ZIS-6 and other 100-107 mm tank guns developed in 1941
Vasiliy Gavrilovich Grabin is one of the best known Soviet gun designers. It just so happened that design bureaus under his direction created the most common tank and divisional guns used by the Red Army in the war. Grabin rose to fame as an artillery designer in the second half of the 1930s. He first created the F-22 and F-22 USV guns, then the F-32 and F-34. Far from all products developed at factory #92 went into mass production, but that was a typical scenario. The most important thing was that Grabin's designs were often better than its competitors. Factory #92's design bureau has no equal in 1940-1942. Their F-34 gun became the T-34's main weapon, and a variant of it called ZIS-5 became the main gun of the KV-1 in the fall of 1941. The Red Army's main towed gun was the ZIS-3, a grassroots initiative that could be used both as field artillery or an anti-tank gun. As an anti-tank gun, it was only beaten by another of Grabin's creations, the ZIS-2. The Central Artillery Design Bureau created on Grabin's initiative began to lose ground to factory #9's design bureau, but nevertheless the S-53/ZIS-S-53 was the T-34-85's main gun. The TsAKB was also responsible for the BS-3, another combination anti-tank and field gun. The BS-3, ZIS-S-53, and ZIS-3 still fight in distant corners of the world.
|KV-2 with a ZIS-6 at the Gorohovets ANIOP, June 1941.
|The idea of arming the KV-2 tank with a gun that had the ballistics of the 107 mm M-60 was born in June of 1940. The Kirov factory was expected to do this work, but they refused.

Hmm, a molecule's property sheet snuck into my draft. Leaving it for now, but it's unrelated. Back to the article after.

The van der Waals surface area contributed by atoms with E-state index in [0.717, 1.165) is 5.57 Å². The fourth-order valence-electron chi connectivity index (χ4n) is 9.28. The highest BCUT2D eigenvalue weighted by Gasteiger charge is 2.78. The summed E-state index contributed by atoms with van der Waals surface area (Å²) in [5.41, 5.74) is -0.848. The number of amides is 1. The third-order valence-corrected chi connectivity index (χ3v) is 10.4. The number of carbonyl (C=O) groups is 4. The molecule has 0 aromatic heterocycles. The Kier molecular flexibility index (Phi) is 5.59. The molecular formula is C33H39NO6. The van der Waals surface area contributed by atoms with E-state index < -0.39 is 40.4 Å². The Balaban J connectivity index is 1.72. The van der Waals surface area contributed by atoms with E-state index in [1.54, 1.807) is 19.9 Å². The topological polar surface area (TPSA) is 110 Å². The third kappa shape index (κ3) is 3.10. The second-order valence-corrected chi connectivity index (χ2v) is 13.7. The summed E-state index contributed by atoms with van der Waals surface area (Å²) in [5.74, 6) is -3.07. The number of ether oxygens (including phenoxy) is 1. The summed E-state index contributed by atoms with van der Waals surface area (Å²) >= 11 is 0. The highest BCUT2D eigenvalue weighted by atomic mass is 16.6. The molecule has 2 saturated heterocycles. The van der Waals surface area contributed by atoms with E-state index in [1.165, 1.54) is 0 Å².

|Status of work as of January 15th, 1941. An F-42 gun had already been installed in a T-28 tank, but not yet tested.
|Kirov factory attempted to return to the 107 mm gun program, except they were about half a year too late.
|Cutaway of the KV-3 tank. Note that the drawing shows fixed ammunition.
|Draft of a decree to put the ZIS-6 gun into production.
|A KV-2 tank with a hurriedly installed ZIS-6 gun before trials.
|Marshal Kulik's personal involvement was required to get the gun installed.
|Overall view of the gun.
|As requested, the gun had a rammer, fume extractor, and used fixed ammunition.
|Trials of the gun. The tall man in a white jacket is Grabin.
|Progress of building parts for the ZIS-6. Note that more of the work was completed than for the ZIS-2.
|The same ZIS-6A that is so often mentioned alongside the KV-7. In reality, it has nothing to do with the assault tank.
Fortune turned against the ZIS-6. Production of the M-60 gun ended and other calibers gained priority: first the 85 mm (52-K AA gun) then 122 mm (A-19 corps gun). The third caliber was 100 mm. In the end, Soviet artillery returned to naval guns, settling for the fact that an AP shell would have to be urgently designed.